More Upcoming Events
- Thursday, July 19, 6:30 pm, at Shorewood Public Library, 3920 N Murray Ave –Thomas Frank, author of Rendezvous with Oblivion: Reports from a Sinking Society
- Thursday, July 19, 7:00 pm, at Boswell – Menomonee Falls’s own Richard Ratay, author of Don't Make Me Pull Over!: An Informal History of the Family Road Trip
- Monday, July 23, 7:00 pm, at Boswell – Award-winning historian Anna-Lisa Cox, author of The Bone and Sinew of the Land: America's Forgotten Black Pioneers and the Struggle for Equality
- Tuesday, July 24, 7:00 pm, at Boswell – Dan Kaufman, author of The Fall of Wisconsin: The Conservative Conquest of a Progressive Bastion and the Future of American Politics ,
- Friday, July 27, 7:00 pm, at Boswell – Eric and Stephani Lohman, authors of Raising Rosie: Our Story of Parenting an Intersex Child
- Monday, July 30, 7:00 pm, at Boswell – Former Milwaukeean Kelli María Korducki, author of Hard To Do: The Surprising, Feminist History of Breaking Up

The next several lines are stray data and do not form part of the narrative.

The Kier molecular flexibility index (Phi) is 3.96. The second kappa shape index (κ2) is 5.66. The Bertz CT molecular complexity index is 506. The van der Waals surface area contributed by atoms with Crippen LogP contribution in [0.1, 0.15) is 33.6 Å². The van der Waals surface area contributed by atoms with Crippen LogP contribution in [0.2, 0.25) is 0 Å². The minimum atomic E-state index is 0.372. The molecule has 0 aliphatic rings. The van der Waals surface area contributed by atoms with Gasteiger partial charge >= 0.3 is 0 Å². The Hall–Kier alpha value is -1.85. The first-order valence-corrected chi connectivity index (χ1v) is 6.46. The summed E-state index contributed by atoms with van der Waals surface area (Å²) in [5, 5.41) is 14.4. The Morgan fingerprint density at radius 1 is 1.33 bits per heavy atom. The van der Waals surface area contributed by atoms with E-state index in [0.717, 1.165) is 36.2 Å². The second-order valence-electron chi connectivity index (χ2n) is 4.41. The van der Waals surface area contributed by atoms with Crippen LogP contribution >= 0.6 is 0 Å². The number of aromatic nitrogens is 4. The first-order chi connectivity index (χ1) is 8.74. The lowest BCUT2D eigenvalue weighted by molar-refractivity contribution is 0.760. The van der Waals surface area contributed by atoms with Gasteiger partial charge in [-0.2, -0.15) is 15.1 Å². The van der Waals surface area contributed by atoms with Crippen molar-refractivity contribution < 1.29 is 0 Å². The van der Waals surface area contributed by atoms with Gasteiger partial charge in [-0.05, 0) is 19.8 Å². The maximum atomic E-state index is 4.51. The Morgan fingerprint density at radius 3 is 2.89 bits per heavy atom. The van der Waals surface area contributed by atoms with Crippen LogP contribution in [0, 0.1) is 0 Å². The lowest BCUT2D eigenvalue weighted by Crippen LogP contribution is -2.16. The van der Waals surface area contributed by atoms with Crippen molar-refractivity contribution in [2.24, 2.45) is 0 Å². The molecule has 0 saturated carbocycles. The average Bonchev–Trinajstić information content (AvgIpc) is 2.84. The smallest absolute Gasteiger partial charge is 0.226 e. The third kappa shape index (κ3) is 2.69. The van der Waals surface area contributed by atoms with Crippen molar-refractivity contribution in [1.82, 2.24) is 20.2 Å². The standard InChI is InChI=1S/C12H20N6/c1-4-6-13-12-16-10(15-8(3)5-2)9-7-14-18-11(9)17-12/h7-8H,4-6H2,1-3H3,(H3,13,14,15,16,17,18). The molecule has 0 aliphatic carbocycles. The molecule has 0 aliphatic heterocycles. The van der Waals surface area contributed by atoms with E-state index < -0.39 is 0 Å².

- Tuesday, July 31, 7:00 pm, at Boswell – Carla Anne Ernst, author of Life Without Pockets: My Long Journey Into Womanhood
- Wednesday, August 1, 7:00 pm, at Boswell – A launch event for Brookfield’s Stef Wade, author of A Place for Pluto
- Thursday, August 9, 7:00 pm reception, 7:30 talk, at the Lynden Sculpture Garden, 2145 W Brown Deer Road – Jenna Blum, author of The Lost Family. Produced by Milwaukee Reads. Ticket is $32, $27 for Lynden members, and includes admission, light refreshments, and a copy of the book. Details at Lynden Sculpture Garden website.
- Friday, August 17, 7:00 pm, at Boswell – Former Milwaukeean Erin Buhr, author of Little Walks, Big Adventures: 50+ Ideas for Exploring with Toddlers
- Tuesday, August 21, 7:00 pm, at Boswell – Ron Berger, author of Children, Save Yourselves! One Family’s Story of Holocaust Survival , cosponsored by The Nathan and Esther Pelz Holocaust Education Resource Center
- Thursday, August 23, 7:00 pm, at Boswell – Conrad Bishop and Elizabeth Fuller, authors of Galahad’s Fool
- Tuesday, August 28, 7:00 pm, at Boswell – Rebecca Makkai, author of The Great Believers, in conversation with Mitch Teich of Milwaukee Public Radio’s Lake Effect
- Thursday, September 6, 7:00 pm, at Boswell – Lil Rev, in conjunction with his new album Lil Rev Mountain Dulcimer